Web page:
November 29 2006
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Supporters of increased religious freedom for military chaplains gained at least a partial victory before Congress went into recess for the November election.

The Senate and House of Representatives agreed on their last night in session on legislation directing the Air Force and Navy to rescind regulations issued early this year in favor of previous guidelines that are considered less restrictive, particularly on evangelical Christian chaplains. The provision was part of a conference committee report on the National Defense Authorization Act that was approved in a 398-23 vote by the House Sept. 29. The Senate followed several hours late with agreement by unanimous consent. (BP Press-Baptist Press)

partial cover of gun totin chaplain, says Gun Totin Chaplain, release date: December 27, 2006
Memoir of Army Chaplain-Publication Date: Dec. 27
When I was a civilian pastor, we had a little joke: "Preachers preach more about praying than praying about preaching." Prayer is always a fascinating subject and there has always been a little consternation on the public aspect of prayer and the military.

Traditionally, military chaplains have always been part of the various ceremonies of the military, i. e., change of command (when a commander relinquishes his command to another) which calls for either an invocation or a benediction. Graduation ceremonies, for instance, have always been an occasion where the chaplain is included as part of the official ceremony.

I was the chaplain at a military service school once where I had to pray at three or four graduations a week. I affectionately called them, "nods to God." My prayer modus operandi was something like, "Dear God, bless us in our endeavors and thank you for the goodness of life." I always ended it with a simple Amen or "in God's name, Amen." Amen, by the way, translated from the original Greek, means, Let it be so.

Military chaplains throughout history have had little or almost next to no complaints until recently. I think what has happened in a sense is the same thing that has happened in the country. Division. And, this is not only very sad but could be detrimental to the great service that chaplains render.

The chaplain is the poor man's psychiatrist, the first line of defense when the soldier finds himself emotionally spent. The chaplain is the comfort, the eyes and ears in a larger sense of what is important even in times of war. His presence is no small thing in a unit. And, the chaplain can't depend on the commander or even the "higher ups" in terms of line officers or even other chaplains to understand his worth. He has to know and feel it himself.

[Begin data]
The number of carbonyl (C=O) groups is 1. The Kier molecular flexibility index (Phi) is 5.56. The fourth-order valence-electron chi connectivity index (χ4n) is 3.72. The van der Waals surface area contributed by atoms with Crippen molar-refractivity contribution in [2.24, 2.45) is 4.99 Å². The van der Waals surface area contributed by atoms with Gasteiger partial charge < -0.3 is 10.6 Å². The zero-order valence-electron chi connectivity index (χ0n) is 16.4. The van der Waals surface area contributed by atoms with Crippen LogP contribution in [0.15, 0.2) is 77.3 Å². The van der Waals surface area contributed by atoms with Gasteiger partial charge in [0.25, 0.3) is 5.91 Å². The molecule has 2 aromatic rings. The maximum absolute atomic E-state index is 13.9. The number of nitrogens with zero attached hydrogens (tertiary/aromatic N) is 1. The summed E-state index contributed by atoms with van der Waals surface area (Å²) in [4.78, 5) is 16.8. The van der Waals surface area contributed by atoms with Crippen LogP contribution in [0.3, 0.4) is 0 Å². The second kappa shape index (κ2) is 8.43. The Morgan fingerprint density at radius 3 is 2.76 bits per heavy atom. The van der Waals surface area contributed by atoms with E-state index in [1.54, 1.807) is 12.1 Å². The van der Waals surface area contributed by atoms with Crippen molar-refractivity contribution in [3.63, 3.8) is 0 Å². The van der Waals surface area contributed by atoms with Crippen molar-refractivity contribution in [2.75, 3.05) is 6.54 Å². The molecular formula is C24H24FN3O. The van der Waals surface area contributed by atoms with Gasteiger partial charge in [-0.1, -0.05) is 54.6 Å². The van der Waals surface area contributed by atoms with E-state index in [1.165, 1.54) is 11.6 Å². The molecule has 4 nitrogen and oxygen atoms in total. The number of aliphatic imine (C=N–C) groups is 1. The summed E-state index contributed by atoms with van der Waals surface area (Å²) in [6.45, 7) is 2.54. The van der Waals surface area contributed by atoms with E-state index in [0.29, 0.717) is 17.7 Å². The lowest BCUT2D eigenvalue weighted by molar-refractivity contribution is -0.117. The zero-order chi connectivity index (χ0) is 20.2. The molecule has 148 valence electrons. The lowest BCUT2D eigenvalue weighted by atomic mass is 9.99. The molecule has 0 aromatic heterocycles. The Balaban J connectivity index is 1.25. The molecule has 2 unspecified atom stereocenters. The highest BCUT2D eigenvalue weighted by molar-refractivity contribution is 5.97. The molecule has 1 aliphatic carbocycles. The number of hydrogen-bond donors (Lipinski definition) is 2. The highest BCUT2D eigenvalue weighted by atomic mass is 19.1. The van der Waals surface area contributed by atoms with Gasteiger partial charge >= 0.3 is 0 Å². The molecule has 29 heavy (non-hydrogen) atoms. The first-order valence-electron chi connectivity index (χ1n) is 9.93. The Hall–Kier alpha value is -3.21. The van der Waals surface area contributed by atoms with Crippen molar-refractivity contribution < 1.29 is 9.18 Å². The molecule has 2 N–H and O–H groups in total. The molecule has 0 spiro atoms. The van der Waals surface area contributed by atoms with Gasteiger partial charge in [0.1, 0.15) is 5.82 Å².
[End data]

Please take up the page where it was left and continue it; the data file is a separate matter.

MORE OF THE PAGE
The chaplain is often marginalized by the system for various reasons which narrowly put him or her into a position where the influence is relegated strictly to religious activities or within the confines of narrow definitions. When this happens, all lose, not the least of which is the soldier. Thankfully, it doesn't happen very much.

All of these issues would have merely been a recurring nuisance had not some chaplains raised the issue of being able to pray "in Jesus Name." And, the larger "cultural" wars so to speak seem to have permeated into the chaplaincy with very conservative chaplains chafing over the very traditional way chaplains have always operated. It became political with chaplains writing letters to their congressmen; and of course, various divisions surfaced among chaplains. I have commented on it often.

I think pretty much the recent congressional action(which made prayer less restrictive) took away the controversy on whether chaplains could pray "in Jesus Name." Simply removing language or implied language or being told that chaplains can not say things like, "in Jesus Name," even though non-Christians were present, was a good idea. Or language stating you can say certain phrases like "in Jesus name" is not good. Although as a rule, I would prefer that Congress butt out; in this case, the less restrictive policy works.

The attempt to narrow a focus was stupid. One of the reasons that the chaplaincy has worked from the earliest days of the country is because chaplains have ministered from a broad perspective and not a narrow one of a specific church or denomination. Having been a church pastor for over twelve years in addition to almost thirty in the military, I can unequivocally endorse the idea that the military chaplaincy offers more freedom than the civilian parish.

So, let this idea of praying "in Jesus name" rest and stay at the Chaplain's business of serving soldiers. Amen

J. H. L.

Related Articles : Have Military Chaplains' First Amendment Rights Been Violated?

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